Rather than the more complex and difficult task of governing his empire, Green believes that Alexander's only interest was in domination and conquest, with plunder and servitude thrown in. He did nothing, in Green's view, to create wealth in a sustainable way, but rather looted treasuries so that he could keep going to conquer ever greater domains. By the end of his career, he was already finding himself short of cash and surrounded by plotting, corrupt potentates. Indeed, his governing style never evolved beyond the set up of satraps, often the men who were already there or, increasingly, toadies of his own taste. THis meant that the undergirding politico-administrative structure of his empire was weak - it immediately collapsed once he was gone (with notable exceptions). Green examines the various interpretations of his death - as disease or assassination.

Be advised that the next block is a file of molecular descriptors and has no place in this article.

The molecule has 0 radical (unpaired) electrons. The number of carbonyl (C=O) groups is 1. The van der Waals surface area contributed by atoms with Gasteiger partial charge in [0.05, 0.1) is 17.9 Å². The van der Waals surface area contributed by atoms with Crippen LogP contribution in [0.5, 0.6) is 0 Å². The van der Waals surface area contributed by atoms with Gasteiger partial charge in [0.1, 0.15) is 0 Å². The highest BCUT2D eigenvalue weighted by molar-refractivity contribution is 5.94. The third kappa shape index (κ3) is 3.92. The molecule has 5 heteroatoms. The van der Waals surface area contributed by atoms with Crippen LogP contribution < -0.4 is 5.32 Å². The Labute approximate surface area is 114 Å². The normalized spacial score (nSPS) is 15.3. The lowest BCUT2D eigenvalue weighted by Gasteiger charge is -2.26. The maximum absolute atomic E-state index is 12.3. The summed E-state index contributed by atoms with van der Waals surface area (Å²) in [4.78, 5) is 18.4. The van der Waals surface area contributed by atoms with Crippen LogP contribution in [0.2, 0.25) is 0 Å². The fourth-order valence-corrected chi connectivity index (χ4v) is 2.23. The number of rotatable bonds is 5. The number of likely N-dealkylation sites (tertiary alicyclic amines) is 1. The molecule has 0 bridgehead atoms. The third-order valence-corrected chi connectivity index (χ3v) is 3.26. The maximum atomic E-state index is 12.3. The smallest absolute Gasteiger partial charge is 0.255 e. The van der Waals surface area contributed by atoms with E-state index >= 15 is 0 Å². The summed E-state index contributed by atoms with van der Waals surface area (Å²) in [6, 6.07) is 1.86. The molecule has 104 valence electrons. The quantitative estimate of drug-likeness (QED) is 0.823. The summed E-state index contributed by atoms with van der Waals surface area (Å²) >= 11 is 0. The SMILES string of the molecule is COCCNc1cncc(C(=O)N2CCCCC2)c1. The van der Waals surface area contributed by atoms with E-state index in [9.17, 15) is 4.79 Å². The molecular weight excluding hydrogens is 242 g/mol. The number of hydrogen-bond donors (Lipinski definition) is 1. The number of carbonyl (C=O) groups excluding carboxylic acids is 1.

The conclusion of the book offers a wonderful historiography of Alexander's image and character. Before the time of Julius Casear, Alexander was viewed as a brutal and cynical conqueror, a hated figure in Greece. When great conquerors became admirable, particularly with the grand stabilizer Augustus, he came to be viewed as a hero to emulate for his audacity, courage, and indomitable will. This image lasted to the Victorian era, when he was portrayed as a man of high ideals as well. More recently, the 20th C has led to yet another view of him, as a totalitarian dictator of ruthless cruelty. Take your pick. Green falls in the latter category and I must say, I found him completely convincing.
I have no criticisms of the text: his prose is fluid, elegant and clear, in the best tradition of British historians. I always trusted his detail completely, which is rare with me. Green skillfully wends his way through what is propaganda, what can and cannot be known, and offers solid interpreations with full awareness of his own limitations. If there is anything that would improve the book, it would be better maps.
Recommended with the greatest enthusiasm. Reading this is like entering a dialogue with a great scholar, but with as much fun as watching a historical film. This is as good a reading experience as Goldsworthy's Caesar. A classic. The best.